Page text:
As the poison takes effect, all appears lost as the strike team has no means of retreat and massive waves of Tyranids are preparing to attack them. Suddenly, Gabriel Angelos and an entire company of Blood Ravens land on the battlefield and protect your force from the oncoming Tyranids. Angelos himself joins your command and is completely controllable; with his help your team kills the Hive Tyrant Alpha and the day is won.


Dawn of War II includes a skirmish game as well, playable either as single-player or multiplayer, and uses the Games for Windows - Live online gaming service for multiplayer games and matchmaking.[12]

Prior to a match, a player chooses a faction and one of the chosen faction's three commanders. The various commanders are used to complement different strategies. For example, a player who chooses the Space Marine army can choose among the offense-oriented Force Commander, the support-oriented Apothecary, and the defense-oriented Techmarine.

Unlike most contemporary real-time strategy games, including Dawn of War, most of the unit and research production in Dawn of War II is done from an army's headquarters building, and unit upgrades are performed on the field of battle itself. The focus in the game is on frontline combat and unit-based tactics rather than the more traditional base-building style popularized in titles like Command & Conquer and the Age of Empires series.[5]

There are only two game modes in the skirmish game thus far. There is the standard Victory Point Control mode where the key to winning is controlling the critical victory points on the map until your opponent's victory points run down to zero, and in unranked custom matches there is also the annihilation mode where players attempt to completely destroy their opponents' units and structures. In both modes, players fight to control requisition and power nodes which supply factions with required resources. In online ranked play, players compete in 1v1, 2v2 and 3v3 matches. Free for all games are not supported for ranked play, and neither are Annihilation games.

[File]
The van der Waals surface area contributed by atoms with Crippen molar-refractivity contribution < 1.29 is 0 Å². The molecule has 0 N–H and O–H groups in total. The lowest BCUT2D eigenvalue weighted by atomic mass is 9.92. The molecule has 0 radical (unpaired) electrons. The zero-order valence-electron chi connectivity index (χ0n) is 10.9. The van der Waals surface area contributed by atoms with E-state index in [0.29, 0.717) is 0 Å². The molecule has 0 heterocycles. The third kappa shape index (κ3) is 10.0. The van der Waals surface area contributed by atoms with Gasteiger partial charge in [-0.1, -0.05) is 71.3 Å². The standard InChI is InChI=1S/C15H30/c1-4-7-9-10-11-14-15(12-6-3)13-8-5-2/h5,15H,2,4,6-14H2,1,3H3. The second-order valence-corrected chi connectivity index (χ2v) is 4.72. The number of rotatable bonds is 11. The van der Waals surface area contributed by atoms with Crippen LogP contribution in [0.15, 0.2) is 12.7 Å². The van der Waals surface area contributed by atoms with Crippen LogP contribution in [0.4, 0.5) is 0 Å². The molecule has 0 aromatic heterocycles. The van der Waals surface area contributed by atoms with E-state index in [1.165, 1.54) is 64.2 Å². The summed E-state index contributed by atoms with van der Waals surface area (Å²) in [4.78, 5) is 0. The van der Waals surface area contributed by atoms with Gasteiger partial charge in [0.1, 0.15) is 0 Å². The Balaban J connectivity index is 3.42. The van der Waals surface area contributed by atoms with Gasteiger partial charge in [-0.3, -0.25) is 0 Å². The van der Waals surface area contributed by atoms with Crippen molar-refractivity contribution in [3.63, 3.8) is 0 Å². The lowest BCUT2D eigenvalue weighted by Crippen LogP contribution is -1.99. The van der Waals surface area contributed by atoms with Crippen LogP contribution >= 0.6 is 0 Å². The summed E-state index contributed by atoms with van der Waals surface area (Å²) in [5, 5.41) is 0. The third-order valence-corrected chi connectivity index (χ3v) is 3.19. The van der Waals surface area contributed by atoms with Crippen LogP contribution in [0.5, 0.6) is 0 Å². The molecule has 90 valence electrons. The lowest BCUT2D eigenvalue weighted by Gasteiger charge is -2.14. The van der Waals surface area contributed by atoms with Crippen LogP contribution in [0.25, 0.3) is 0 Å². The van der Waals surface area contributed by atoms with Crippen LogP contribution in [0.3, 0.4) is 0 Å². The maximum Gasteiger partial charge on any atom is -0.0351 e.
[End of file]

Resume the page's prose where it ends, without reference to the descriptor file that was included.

System requirements
Minimum Recommended
Operating System Windows Vista Service Pack 1 / Windows XP Service Pack 2
CPU P4 3.2 GHz (single core) or any Dual Core processor AMD Athlon 64×2 4400+ or any Intel Core 2 Duo
Memory 1.0 GB (Windows XP) 1.5 GB (Windows Vista) 2.0 GB (Windows XP and Vista)
Hard Drive Space 5.5  GB of free space
Graphics Hardware 128 MB Nvidia GeForce 6600 GT / 128 MB ATI X1600, or equivalent (must have Shader Model 3.0 to run the game) 256 MB Nvidia GeForce 7800 GT / 256 MB ATI X1900, or equivalent
Sound Hardware 100% DirectX 9.0c compliant card
Network Internet connection required for product activation and multiplayer

Valve's Steam required

On January 19, 2009, Relic announced that Dawn of War II had gone gold.[15] Any balance or game design decisions which are made as a result of the ongoing beta test will be incorporated into the game with a patch upon its release.[16]


Dawn of War II was released to the public for beta testing on January 21, 2009, and it was scheduled to run until the game's release date of February 19, 2009.[17 ] Only purchasers of the Soulstorm expansion pack to Dawn of War were allowed to take part in the first phase of the beta.[18] On January 27, the beta became available to the general public.[17 ]

The beta was downloadable via Valve's Steam online distribution service.[18]

Game engine

Dawn of War II uses an updated version of the Essence Engine, Essence Engine 2.0. Essence Engine 1.0 was used to power Relic's World War II real-time strategy game Company of Heroes and its two expansion packs Company of Heroes: Opposing Fronts and Company of Heroes: Tales of Valor.


Aggregate scores
Aggregator Score
Metacritic 85%[19] (based on 65 reviews)
Review scores
Publication Score
1UP.com A-[20]
Eurogamer 8/10[21]
GamePro 5/5 stars[22]
GameSpot 8.5/10[23]
GameSpy 4.5/5 stars[24]
IGN 9/10[25]
Good Game Single Player